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Winnie and Wolf Hardcover – International Edition, September 25, 2007


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Product Details

  • Hardcover: 384 pages
  • Publisher: Hutchinson; First Edition edition (September 25, 2007)
  • Language: English
  • ISBN-10: 0091796768
  • ISBN-13: 978-0091796761
  • Product Dimensions: 6.5 x 9.5 inches
  • Shipping Weight: 1.4 pounds
  • Average Customer Review: 4.0 out of 5 stars  See all reviews (5 customer reviews)
  • Amazon Best Sellers Rank: #4,662,694 in Books (See Top 100 in Books)

Editorial Reviews

From Publishers Weekly

Veteran British biographer and novelist Wilson's plodding latest concerns the private life of Adolf Hitler (Wolf) and his friendship and affair with Winnie, the daughter-in-law of Richard Wagner. The novel opens in 1925 and is composed by an unnamed secretary to Winnie's husband. Though weighted down by detailed discussions of philosophy and the opera that so inspired Hitler, the narrative at times hums with life. Wilson offers a new way of viewing the charismatic (though sweating and flatulent) leader, who appears to the Wagner family as the savior who will raise up a starving and humiliated interwar Germany and who made you feel that the struggle would not have been worth it unless it had gone too far. Unfortunately, Wilson seems so intent on demonstrating the breadth of his knowledge and research that narrative technique feels like an afterthought. This dense and dry tale is unlikely to appeal to readers who aren't already at least armchair scholars of the era. (Nov.)
Copyright © Reed Business Information, a division of Reed Elsevier Inc. All rights reserved. --This text refers to an out of print or unavailable edition of this title.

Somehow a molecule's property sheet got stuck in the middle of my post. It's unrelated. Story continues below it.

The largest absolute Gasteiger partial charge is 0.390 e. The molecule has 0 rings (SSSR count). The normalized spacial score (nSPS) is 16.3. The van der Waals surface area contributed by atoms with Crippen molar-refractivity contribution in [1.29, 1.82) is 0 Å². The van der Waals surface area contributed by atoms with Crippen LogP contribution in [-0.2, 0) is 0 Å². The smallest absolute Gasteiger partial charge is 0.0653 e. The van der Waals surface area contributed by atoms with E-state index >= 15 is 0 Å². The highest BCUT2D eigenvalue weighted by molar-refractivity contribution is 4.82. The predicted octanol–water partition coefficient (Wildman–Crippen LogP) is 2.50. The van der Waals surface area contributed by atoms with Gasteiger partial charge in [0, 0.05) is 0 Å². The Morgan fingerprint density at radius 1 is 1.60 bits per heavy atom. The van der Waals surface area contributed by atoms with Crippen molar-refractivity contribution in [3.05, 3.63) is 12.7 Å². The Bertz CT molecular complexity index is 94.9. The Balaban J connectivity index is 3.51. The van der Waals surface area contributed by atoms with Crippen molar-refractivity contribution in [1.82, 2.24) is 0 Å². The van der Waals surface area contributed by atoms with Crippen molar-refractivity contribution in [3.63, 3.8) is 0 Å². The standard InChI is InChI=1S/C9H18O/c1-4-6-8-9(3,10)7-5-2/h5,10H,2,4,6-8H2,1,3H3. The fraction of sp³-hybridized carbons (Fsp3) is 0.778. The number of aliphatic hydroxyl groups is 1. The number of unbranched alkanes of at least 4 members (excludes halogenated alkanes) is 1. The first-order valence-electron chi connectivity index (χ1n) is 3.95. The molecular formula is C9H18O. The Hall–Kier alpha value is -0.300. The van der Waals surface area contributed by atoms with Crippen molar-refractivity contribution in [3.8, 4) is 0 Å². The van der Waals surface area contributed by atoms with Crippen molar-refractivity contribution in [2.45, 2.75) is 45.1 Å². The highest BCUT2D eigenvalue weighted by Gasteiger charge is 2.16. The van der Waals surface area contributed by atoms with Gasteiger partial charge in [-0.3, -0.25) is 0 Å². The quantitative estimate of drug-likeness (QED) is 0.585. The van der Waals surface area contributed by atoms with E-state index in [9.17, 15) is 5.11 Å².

From Booklist

Wilson examines the unusual relationship between Winifred Wagner, patriotic daughter-in-law of composer Richard and guardian of his acclaimed, controversial musical legacy, and Adolf Hitler, aka “Wolf,” portrayed as a socially insecure family man and opera aficionado with a flatulence problem. The central conceit is their imagined affair, resulting in an illegitimate daughter later adopted by Herr N——, secretary at the family’s Bayreuth household. Beginning in 1925, his account takes the form of interrelated, frequently dry digressions into Wagnerian opera, Teutonic mythology, and politico-philosophical thought, interspersed with livelier anecdotes about the Wagners, his own family’s courageous actions, and Britain’s contributions to Germany’s rising anti-Semitism. A self-professed coward, the narrator also vividly describes one poignant scene of selfless heroism on the part of local townspeople. This interweaving of fact and fiction may be too close for the uninitiated to discern the difference, and readers will search in vain for anything resembling a conventional plot. However, what it does extremely well is situate readers firmly in post-Versailles Germany, a land falling inexorably into the grip of Nazi dominance. --Sarah Johnson --This text refers to an out of print or unavailable edition of this title.

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Most Helpful Customer Reviews

17 of 18 people found the following review helpful By Peking Duck on July 8, 2008
Format: Hardcover Verified Purchase
This is a gorgeously written book that I could not put down. It is absolutely not for everyone. But if you are interested in the life and music of Richard Wagner and/or the strange story of how the Nazis co-opted his works and perverted their meaning, or if you are interested in Germany's bizarre path from tentative democracy following the Great War to becoming the evil empire under Hitler, and why the German people surrendered their critical facilities and allowed Hitlerism to bring them, and much of the world, to the brink of destruction - if you are interested in these things, you will savor every page of Winnie and Wolf.

The premise, that Winifred carried on an affair with Hitler and bore his child, is absurd, but it doesn't matter. The author's observations about life in Bayreuth after it was usurped by Hitler is accurate to the finest detail. I strongly recommend reading it after you've finished Brigitte Hamann's suberb Winifred Wagner: A Life at the Heart of Hitler's Bayreuth. You will see how faithful the novel is to history, and you will have more context to understand the cast of characters such as Hans Tietjen, Houston Stewart Chamberlain, Friedelind Wagner, etc.